FAQs—Policies and Institutional Commitments to Undocumented Members of the LVC Community

Q. Can LVC regulate the presence of U.S. Immigration and Customs Enforcement (ICE) officials on campus?

A: Public access to outdoor spaces and many campus buildings on campus is not restricted, so the College cannot promise to prohibit ICE officials or other federal agencies from coming on campus or from driving vehicles on campus. “Locking down” the campus to restrict public access would undermine the College’s commitment to community engagement.

If federal agencies want to recruit on campus, they must request permission. If granted, they must register with campus officials and engage solely in recruitment activities.

Q: Can LVC refuse to release information regarding student immigration or refugee status?

A: The College will not release confidential student information, including information about immigration status, unless we have written consent from the student, or a subpoena or warrant. If authorities request student records, faculty and staff are advised to request photo identification and confirm any agent's identity, then contact the President’s Office for guidance before releasing any student information. You may read our privacy policy here.

Note that federal law requires us to report information to the Bureau of Immigration and Customs Enforcement on students who are seeking or currently hold student visas so that they may remain in the country legally and pursue their LVC education.

Q: Must LVC collaborate with immigration officials?

A: Unless we are legally compelled to do so, LVC will not participate in any effort to locate, detain, or deport members of the campus community because of their undocumented status.

Q: What are the current admission and financial aid policies regarding undocumented students?

Applicants for undergraduate admission are not required to report their immigration status, and admission decisions do not take their status into account.

Admission decisions are need-blind; any admitted student has the opportunity to apply and qualify for institutional aid. We charge the same tuition rate for all undergraduate students. Note that undocumented students are prohibited by law from receiving state and federal aid.

Q: Will LVC revise its current definition of discrimination and harassment to include those who are immigrants, refugees, domestic international students, and all other undocumented immigrants?

A: Such a change would require further investigation and careful planning to ensure that the policy would be worded so that LVC remains in compliance with the law. The College has not decided whether to pursue this option at this time.

Q: Will LVC declare itself a sanctuary campus?

A: No. Because there is no universal or legal definition of “sanctuary campus,” LVC will not declare itself as such. However, the College does remain committed to the wellbeing of all members of the campus community and offers protections to the full extent the law allows.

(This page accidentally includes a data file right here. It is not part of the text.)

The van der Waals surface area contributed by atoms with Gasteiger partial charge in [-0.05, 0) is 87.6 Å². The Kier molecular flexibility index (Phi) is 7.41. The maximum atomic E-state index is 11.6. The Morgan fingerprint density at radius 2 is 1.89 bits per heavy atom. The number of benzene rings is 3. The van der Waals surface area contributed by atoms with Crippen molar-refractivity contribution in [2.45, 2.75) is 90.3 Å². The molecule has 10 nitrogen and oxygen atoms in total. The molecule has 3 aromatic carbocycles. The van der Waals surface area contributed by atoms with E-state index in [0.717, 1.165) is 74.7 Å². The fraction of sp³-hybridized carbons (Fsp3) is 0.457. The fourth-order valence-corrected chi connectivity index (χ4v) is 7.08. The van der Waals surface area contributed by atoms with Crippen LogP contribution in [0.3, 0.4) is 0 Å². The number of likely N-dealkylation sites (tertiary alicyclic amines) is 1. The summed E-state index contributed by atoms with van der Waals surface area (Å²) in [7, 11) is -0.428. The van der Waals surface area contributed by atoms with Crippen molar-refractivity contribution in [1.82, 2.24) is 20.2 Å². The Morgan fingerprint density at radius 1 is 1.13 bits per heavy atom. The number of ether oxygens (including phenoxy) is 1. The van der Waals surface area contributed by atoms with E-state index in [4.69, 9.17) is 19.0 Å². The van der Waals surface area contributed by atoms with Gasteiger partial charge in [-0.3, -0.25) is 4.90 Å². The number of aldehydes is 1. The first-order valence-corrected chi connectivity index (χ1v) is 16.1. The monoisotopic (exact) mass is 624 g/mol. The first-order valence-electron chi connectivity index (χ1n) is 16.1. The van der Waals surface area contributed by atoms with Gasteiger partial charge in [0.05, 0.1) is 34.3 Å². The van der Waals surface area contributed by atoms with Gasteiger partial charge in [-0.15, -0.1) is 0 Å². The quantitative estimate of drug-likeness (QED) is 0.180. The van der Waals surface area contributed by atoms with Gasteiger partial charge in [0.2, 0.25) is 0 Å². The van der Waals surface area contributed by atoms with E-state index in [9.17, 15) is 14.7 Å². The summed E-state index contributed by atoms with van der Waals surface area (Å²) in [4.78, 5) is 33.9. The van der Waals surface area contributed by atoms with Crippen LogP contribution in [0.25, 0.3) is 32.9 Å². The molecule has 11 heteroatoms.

Q: What should I do if a student needs support?

A: If you know of a student seeking support, please put them in touch with Student Affairs at 717-867-6233, the Counseling Center at 717-867-6232, and the Center for Global Education at 717.867.6089.

For further information, see immigrationlawhelp.org.


February 8, 2017

Dear Campus Community,

I know from speaking with students and faculty members that many of you are concerned about the future of undocumented immigrants in the United States, and some have requested that Lebanon Valley College become a sanctuary campus.

I want to assure you that LVC remains committed to protecting the safety, security, and privacy of all members of our campus community to the full extent allowed by law. Existing policies demonstrate this commitment.

I have also recently endorsed proposed legislation called the Bar Removal of Individuals Who Dream and Grow Our Economy (BRIDGE Act), introduced by Senators Dick Durbin and Lindsey Graham. This bi-partisan legislation offers appropriate protection to hundreds of thousands of young people who strengthen our nation by pursuing educational and employment opportunities currently allowed by the DACA program. In December, I signed on to the Statement in Support of the Deferred Action for Childhood Arrivals Program and our Undocumented Immigrant Students, a message initiated by Pomona College that now has more than 600 signatures from college and university presidents. I encourage you, too, to read this powerful statement on immigration from the United Methodist Council of Bishops.

Regarding the separate matter of becoming a sanctuary campus, I have spoken with the chair of LVC’s Board of Trustees and many other trustees. The Board supports the signing of the letters for the BRIDGE Act and DACA, but with me does not believe we should declare LVC a sanctuary campus. We stand firmly with all members of our community, but there is no universal definition or legal meaning or effect of the term “sanctuary campus.” Nevertheless, our policies are entirely consistent with our principles, and I urge you to take the time to study them.

If you feel strongly about this or any issue, take action: Write to those in office, read, do research, debate, and collaborate with others to bring about the change you seek. In these challenging times, I urge you also to engage with those whose opinions and ideas differ from yours, and commit to the free exchange of ideas and understanding on our campus.


Dr. Thayne